It’s time for your daily dosage of cultural psychology and sociological trends! Today’s pertinent question: why is Denmark experiencing a massive cultural renaissance — not just in its food scene, but also in its television, film, and architecture?
The Guardian ties it to Dogme 95, an avant-garde film movement whose followers attempted to purify the filmmaking process by ditching everything artificial (visuals, special effects, lighting, music — in short, Michael Bay would not be welcome here) in favor of simple storytelling. Subsequently, their films got really ballsy: its seminal film, The Idiots, was “a film shot with shaky cameras that centred on an orgy-loving group of rebels who, in public, acted like people with mental disabilities.” (Did you know this film got booed at Cannes and still was nominated for the Palme d’Or?)
The impact of Dogme 95’s ballsiness worldwide had the subsequent effect of making the Danish people, long ago resigned to backwater obscurity, realize that they, too, had balls. The article goes into Denmark’s cultural emergence in-depth, but it’s worth noting here that the world’s best restaurant, Noma, owes an enormous debt to Dogme 95:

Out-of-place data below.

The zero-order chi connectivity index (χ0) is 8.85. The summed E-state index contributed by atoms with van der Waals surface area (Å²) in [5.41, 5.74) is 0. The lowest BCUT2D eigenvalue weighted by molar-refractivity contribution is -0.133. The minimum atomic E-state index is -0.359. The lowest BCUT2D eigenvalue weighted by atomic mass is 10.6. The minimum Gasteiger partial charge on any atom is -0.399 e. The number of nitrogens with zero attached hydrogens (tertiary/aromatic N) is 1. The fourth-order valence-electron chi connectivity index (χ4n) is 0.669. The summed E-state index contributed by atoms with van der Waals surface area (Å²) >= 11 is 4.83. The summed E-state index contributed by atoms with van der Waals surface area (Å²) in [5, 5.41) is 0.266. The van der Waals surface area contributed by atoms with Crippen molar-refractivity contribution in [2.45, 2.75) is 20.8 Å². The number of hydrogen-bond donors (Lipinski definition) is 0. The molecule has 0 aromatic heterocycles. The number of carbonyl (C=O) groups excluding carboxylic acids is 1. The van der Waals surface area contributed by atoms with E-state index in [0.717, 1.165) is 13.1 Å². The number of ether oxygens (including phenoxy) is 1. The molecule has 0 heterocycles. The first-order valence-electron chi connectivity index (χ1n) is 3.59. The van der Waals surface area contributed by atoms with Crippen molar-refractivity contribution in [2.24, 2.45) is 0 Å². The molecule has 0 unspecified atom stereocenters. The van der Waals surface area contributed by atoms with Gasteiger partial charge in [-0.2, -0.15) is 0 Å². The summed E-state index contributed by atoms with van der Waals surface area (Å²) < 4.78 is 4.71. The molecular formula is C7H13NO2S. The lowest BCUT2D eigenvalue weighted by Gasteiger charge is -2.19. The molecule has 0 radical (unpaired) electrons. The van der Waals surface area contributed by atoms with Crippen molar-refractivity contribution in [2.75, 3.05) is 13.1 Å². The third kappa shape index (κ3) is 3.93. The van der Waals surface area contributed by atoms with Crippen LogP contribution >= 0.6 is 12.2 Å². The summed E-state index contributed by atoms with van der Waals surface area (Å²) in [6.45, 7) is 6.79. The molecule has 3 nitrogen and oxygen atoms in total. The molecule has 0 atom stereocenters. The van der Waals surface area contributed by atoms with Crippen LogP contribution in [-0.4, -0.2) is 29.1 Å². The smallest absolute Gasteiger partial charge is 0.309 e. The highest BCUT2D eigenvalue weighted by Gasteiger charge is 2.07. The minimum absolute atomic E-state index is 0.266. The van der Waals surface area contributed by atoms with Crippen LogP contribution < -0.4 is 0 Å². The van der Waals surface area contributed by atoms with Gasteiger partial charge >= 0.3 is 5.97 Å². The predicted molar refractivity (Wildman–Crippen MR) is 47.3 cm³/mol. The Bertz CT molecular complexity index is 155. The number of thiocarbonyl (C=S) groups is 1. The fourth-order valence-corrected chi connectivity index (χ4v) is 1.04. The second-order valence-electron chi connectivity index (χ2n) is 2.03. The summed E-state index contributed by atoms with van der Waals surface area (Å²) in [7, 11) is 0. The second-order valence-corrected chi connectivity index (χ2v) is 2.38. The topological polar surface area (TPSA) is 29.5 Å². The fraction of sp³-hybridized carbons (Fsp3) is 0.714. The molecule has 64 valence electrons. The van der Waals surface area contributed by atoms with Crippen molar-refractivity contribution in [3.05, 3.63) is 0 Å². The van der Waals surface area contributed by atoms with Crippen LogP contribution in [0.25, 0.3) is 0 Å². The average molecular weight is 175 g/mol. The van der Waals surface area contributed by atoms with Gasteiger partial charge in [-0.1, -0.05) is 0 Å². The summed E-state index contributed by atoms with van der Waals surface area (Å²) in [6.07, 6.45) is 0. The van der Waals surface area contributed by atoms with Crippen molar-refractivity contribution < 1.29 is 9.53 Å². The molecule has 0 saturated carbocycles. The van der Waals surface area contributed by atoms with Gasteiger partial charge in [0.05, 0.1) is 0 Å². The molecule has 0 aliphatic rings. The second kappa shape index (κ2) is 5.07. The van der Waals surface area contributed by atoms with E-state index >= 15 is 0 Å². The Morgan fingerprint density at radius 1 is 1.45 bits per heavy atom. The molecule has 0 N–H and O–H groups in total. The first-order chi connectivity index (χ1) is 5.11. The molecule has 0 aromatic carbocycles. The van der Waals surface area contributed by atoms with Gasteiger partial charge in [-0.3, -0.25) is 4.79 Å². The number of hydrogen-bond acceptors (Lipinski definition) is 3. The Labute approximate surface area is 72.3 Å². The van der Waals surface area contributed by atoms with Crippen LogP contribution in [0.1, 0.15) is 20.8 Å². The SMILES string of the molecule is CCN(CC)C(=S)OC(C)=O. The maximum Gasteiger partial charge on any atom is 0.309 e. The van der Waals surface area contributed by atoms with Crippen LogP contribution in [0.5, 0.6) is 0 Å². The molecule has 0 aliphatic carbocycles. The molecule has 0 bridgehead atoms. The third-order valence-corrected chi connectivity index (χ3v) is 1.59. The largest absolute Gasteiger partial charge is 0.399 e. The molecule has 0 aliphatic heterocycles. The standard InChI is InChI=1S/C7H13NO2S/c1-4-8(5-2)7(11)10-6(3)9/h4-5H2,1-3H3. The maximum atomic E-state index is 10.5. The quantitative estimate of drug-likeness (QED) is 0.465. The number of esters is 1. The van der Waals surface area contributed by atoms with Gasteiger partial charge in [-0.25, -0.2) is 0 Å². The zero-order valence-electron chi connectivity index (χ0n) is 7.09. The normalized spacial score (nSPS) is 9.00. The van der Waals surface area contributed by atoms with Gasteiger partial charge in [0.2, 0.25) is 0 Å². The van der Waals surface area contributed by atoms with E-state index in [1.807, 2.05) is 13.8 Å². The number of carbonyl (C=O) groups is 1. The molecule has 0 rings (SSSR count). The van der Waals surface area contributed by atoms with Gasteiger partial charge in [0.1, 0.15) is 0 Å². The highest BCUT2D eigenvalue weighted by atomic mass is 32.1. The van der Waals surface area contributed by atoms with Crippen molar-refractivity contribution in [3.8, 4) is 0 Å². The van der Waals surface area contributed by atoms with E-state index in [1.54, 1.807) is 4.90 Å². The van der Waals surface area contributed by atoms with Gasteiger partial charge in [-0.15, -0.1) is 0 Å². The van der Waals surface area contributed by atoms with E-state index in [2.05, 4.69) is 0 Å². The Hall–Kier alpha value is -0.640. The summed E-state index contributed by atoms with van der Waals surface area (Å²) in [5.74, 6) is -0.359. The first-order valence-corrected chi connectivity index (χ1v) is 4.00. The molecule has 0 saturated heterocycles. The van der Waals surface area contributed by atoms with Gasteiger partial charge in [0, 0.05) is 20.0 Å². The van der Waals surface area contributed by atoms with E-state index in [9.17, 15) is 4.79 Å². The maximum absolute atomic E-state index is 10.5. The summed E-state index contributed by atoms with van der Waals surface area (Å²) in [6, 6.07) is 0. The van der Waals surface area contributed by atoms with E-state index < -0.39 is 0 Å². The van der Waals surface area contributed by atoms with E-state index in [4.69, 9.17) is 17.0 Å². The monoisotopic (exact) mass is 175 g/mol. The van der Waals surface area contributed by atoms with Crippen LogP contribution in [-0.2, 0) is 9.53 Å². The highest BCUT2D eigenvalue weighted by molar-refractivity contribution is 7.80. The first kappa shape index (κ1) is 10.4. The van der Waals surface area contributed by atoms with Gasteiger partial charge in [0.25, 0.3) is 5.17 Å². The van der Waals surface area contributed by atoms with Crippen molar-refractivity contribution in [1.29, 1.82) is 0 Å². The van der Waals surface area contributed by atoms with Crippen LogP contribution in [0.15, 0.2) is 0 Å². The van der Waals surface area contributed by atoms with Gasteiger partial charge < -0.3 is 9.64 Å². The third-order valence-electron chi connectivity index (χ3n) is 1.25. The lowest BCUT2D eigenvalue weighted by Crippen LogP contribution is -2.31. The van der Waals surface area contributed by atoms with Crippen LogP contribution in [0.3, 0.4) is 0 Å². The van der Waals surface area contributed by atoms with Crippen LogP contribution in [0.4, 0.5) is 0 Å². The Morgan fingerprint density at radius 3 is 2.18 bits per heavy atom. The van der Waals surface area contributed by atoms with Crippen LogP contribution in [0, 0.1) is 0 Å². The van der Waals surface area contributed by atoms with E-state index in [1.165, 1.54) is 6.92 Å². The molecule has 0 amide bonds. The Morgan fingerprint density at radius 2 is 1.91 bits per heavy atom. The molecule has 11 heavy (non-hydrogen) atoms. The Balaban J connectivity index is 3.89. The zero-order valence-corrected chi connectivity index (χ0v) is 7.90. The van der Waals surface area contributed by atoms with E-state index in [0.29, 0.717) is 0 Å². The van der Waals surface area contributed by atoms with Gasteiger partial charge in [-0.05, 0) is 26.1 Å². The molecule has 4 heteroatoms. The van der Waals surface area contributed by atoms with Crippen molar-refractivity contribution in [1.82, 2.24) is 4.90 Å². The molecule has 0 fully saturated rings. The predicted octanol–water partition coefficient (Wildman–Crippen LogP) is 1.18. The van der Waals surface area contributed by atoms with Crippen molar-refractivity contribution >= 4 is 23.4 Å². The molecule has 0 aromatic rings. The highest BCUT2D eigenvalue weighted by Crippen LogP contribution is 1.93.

Dogme, I discovered, had even sparked a renaissance in Danish cooking. In the mid-1990s, says Bi Skaarup, president of the Danish Gastronomic Association, “food culture was really down the pan. If mother had an evening off, you had pizza, Coca-Cola and chips.” Yet its restaurants are now world-beaters, with 12 Michelin-starred venues – 12 more than in the early 1980s. Copenhagen’s Noma has been named best restaurant in the world for three years running (sample dishes: vegetables served in a trough of earth; eggs you fry yourself).
How did this come about? Largely thanks to the New Nordic Kitchen (NNK), a movement founded in 2004 with values partly inspired by Dogme 95. [Director Lars] Von Trier and co advocated using basic equipment and props found on location. The NNK wanted something similar: local techniques and local, seasonal produce. They even had a manifesto promoting “the purity, freshness, simplicity and ethics we wish to associate with our region”.
Claus Meyer, co-founder of Noma, says: “I was very inspired by the Dogme brothers. I thought if they could do it, we could do it.”
So there you have it, folks: we would not have foraging, or lichen obsessions, or yogurt ants, if it weren’t for an avant-garde film movement consisting of naked people, even if it was a film movement that only consisted of three films.
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